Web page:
Joiri Minaya’s works explore the objectification and interchangeability of women’s bodies and landscape in visual culture, and patterns that provide camouflage and hypervisibility. Others make a link between the pictorial representation of brown and black women from tropical geographies, and the way their bodies are still represented in contemporaneity as a continuation of the same male, foreign gaze. Minaya often incorporates contemporary “tropical” prints within her work, which reference the scientific drawings used to classify and facilitate the study of the tropical colonial possessions. The video Siboneydocuments the arduous process of Minaya painting a detailed mural in a museum featuring a tropical pattern inspired by a found piece of fabric. Throughout the process, the artist’s own reflections on her actions appear as captions. The breathy, sensual version of the song Siboney, as performed by Connie Francis, plays as Minaya pours water over her white dress and rubs herself against the painting, undoing it.The installation #dominicanwomengooglesearchis the pixelated, printed result of searching for Dominican representation online. The work consists of several cut-out images of body parts, including some stylized with tropical-patterned fabrics, which are suspended from the ceiling. The fragments—many originating from websites where women offer their company to foreigners—lend themselves to individual study and make a point about the objectification of these bodies. When considered as a whole, however, the parts reconfigure themselves in strong, assertive stances that own the gaze that’s laid upon them. In Minaya’s photographs Container #2and #3, the artist poses in stereotypical fashion whilst wearing a full body suit printed with “tropical” designs that, in Glissantian fashion, renders her opaque to the viewer’s gaze.4 In Minaya’s work, the women look back and hold the power to refuse themselves to the viewer.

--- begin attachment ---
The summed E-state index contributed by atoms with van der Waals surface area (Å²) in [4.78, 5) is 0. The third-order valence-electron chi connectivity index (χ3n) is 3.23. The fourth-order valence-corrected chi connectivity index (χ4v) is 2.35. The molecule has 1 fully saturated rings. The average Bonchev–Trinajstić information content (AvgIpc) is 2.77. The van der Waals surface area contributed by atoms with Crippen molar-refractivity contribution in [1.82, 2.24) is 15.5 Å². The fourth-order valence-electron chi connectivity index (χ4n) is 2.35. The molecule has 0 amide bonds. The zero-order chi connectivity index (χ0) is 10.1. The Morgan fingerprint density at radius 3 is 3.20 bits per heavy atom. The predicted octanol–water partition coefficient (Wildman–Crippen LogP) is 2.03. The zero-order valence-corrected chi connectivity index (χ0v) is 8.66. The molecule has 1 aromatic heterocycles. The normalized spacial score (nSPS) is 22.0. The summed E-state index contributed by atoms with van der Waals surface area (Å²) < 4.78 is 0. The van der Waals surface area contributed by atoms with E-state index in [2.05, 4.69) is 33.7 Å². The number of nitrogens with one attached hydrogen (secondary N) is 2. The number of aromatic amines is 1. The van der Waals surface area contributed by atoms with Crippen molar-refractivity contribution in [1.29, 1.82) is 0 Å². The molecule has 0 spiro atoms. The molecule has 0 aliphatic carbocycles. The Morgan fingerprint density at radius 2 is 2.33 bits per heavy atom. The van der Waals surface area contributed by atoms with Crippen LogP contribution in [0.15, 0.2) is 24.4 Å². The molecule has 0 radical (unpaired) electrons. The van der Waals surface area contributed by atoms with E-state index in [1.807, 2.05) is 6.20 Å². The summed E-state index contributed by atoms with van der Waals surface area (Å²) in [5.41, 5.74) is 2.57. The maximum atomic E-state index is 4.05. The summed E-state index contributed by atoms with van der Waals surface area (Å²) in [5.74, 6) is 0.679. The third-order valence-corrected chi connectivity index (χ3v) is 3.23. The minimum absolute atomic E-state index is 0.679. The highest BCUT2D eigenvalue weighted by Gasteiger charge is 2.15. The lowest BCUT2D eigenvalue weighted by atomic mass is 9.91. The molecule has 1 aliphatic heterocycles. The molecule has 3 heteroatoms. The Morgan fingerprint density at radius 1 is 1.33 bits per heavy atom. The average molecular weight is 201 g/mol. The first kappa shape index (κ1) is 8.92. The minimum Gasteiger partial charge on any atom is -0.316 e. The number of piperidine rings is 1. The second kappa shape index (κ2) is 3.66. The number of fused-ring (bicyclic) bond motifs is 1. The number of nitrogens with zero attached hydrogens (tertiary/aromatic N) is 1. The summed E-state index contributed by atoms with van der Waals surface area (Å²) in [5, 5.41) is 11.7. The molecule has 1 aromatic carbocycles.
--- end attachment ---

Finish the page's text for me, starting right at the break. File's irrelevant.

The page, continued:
Looking into and reflecting upon our Caribbean selves can be like trying to see yourself in an infinity mirror: our reflections are ever smaller, each reflection adding length to the path the light must travel before exiting the mirror, receding into infinity. This warped reflected self is akin to our idealized version as subjects in paradise, bought and sold to us over and over from colonial times to the present; something to aspire to, to shape our behavior by. Seeing ourselves as how we think others perceive us and performing those identities back into the world can be a maddening experience. Learning the meaning of images in an increasingly mediated world is important; deconstructing the images that have informed how we present ourselves to the world is a political act.
:Pública, 1057 Av. Ponce de León, San Juan, Puerto Rico
June 9th – July 6th, 2019
 The Ponce Massacre occurred on March 21, 1937 when police opened fire on a peaceful civilian march organized by the Puerto Rican Nationalist Party to commemorate the abolition of slavery and protest the incarceration of the party’s leader, Pedro Albizu Campos. A federal investigation found Gov. Winship guilty, but neither he nor anyone in the police force was charged. Townsley, “Puerto Rico and Winship,” Steve Hannagan, May 10, 2018, Accessed May 15, 2019 http://stevehannagan.com/2018/05/10/puerto-rico-and-winship/.
 Dr. Hilda Blanch, “La imagen de Puerto Rico 1928-1941” and “La propaganda de Puerto Rico en los Estados Unidos (1929-1941),” La voz del Centro, Jul. 22, 2018, Accessed May 15, 2019 http://www.vozdelcentro.org/tag/dra-hilda-blanch/.
 Dennis Merrill, Negotiating Paradise(Durham: University Of North Carolina Press, 2009), 183.
 Édouard Glissant (trans. Betsy Wing), Poetics Of Relation (Ann Arbor: Univ. Of Michigan Press, 1997), 189-194.
Resisting Paradise was selected through an Open Call by apexart, New York